If the global economy is going through a rough time at the moment, nobody told Ireland.
The Central Statistics Office (CSO) has just announced the county’s GDP expanded 7.8% in 2015. Even better, in the last quarter it grew a massive 9.2%.
That’s the fastest growth rate in the whole of the EU — by far. It’s even more impressive given Ireland needed a €67 billion (£52 billion; $74.3 billion) bailout just two years ago.
So what gives? How did Ireland grow so fast last year when the UK only managed 2.2% — a number that was still better than most other developed nations.
There are four simple but important reasons:
- A huge jump in exports — Irish exports increased by almost 20% in last year to over €111 billion (£86.27; $123) in 2015. Pharmaceuticals, chemicals, medical equipment and cosmetics were the most popular products leaving Ireland’s shores.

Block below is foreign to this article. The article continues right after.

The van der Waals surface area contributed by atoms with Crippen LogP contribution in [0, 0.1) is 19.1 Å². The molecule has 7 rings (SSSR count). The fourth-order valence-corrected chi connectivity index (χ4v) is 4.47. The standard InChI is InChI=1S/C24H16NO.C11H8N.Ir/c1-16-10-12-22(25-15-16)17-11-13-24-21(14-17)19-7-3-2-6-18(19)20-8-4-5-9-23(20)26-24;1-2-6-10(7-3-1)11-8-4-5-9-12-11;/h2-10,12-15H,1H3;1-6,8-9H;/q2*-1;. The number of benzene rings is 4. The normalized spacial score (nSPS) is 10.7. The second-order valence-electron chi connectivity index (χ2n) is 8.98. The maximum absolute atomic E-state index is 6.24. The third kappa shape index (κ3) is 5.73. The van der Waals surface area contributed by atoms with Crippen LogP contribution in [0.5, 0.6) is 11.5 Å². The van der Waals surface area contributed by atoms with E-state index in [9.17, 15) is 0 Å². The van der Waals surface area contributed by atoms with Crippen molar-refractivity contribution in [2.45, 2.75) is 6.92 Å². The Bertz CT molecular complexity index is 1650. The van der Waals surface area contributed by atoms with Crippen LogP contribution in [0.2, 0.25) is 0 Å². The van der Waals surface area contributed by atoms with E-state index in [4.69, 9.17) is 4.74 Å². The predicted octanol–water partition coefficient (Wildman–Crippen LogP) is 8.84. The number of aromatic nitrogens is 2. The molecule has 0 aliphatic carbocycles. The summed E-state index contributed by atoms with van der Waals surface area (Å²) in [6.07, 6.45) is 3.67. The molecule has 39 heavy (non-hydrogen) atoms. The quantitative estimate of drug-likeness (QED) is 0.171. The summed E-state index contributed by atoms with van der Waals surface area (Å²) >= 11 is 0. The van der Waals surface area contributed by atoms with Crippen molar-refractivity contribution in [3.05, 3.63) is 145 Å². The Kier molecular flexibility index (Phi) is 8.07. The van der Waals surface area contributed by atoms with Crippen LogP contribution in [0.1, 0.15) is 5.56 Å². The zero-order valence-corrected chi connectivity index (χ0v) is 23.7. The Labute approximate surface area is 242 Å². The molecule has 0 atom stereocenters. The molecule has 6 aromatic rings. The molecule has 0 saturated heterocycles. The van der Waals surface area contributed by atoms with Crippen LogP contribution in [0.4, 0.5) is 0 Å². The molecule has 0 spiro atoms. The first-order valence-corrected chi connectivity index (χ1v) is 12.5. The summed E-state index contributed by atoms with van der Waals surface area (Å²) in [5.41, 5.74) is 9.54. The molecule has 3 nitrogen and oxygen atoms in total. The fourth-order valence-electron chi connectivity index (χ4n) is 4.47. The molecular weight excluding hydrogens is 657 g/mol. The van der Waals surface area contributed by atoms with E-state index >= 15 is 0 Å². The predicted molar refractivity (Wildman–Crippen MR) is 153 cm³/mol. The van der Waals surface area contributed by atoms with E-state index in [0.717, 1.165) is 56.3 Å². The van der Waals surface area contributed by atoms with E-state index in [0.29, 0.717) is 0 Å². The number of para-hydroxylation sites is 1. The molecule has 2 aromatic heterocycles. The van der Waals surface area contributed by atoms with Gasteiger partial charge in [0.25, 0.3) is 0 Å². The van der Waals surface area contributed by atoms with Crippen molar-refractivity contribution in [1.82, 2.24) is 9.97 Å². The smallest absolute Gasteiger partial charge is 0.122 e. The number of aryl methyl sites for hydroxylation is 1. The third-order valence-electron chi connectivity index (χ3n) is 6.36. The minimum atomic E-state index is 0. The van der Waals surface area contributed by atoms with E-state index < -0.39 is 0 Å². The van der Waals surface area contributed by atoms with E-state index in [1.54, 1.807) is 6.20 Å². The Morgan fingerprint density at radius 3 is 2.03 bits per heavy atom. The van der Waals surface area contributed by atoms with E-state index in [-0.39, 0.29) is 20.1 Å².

- Irish people are buying even more things — Consumer spending in the country was in rude health in 2015, at €22,6 billion (£17.5 billion; $25.1 billion) a 3.5% jump from the year before. Over €2.4 billion (£1.9 billion; $2.7 billion) of that was ordered online and delivered directly to Irish homes.
- The Irish government is spending less — Ireland’s 2015 government expenditure dropped by almost 7% compared to 2014, with the vast majority going on welfare, health and education.
- People really like investing in Ireland — compared to last year, capital investments jumped a massive 28% compared to 2014. A late 2015 venture capital report by Inter Trade Ireland said that the number of venture capital funds operating in Ireland had more than doubled, while the average size of funds had jumped from €20 million (£15.5 million; $22.2 million) to €100 million (£77.6 million; $111 million).
China’s recent slowdown has made a lot of people paranoid, and some analysts are worried about an Irish economic bubble. But the Financial Times notes that the nature of the growth is much more stable than the Irish construction boom of the late 90s because it’s based on strong exports and foreign investment.
The growth also marks another EU success story that pro Brexit commentators — people who want the UK to leave the EU — would probably rather ignore.
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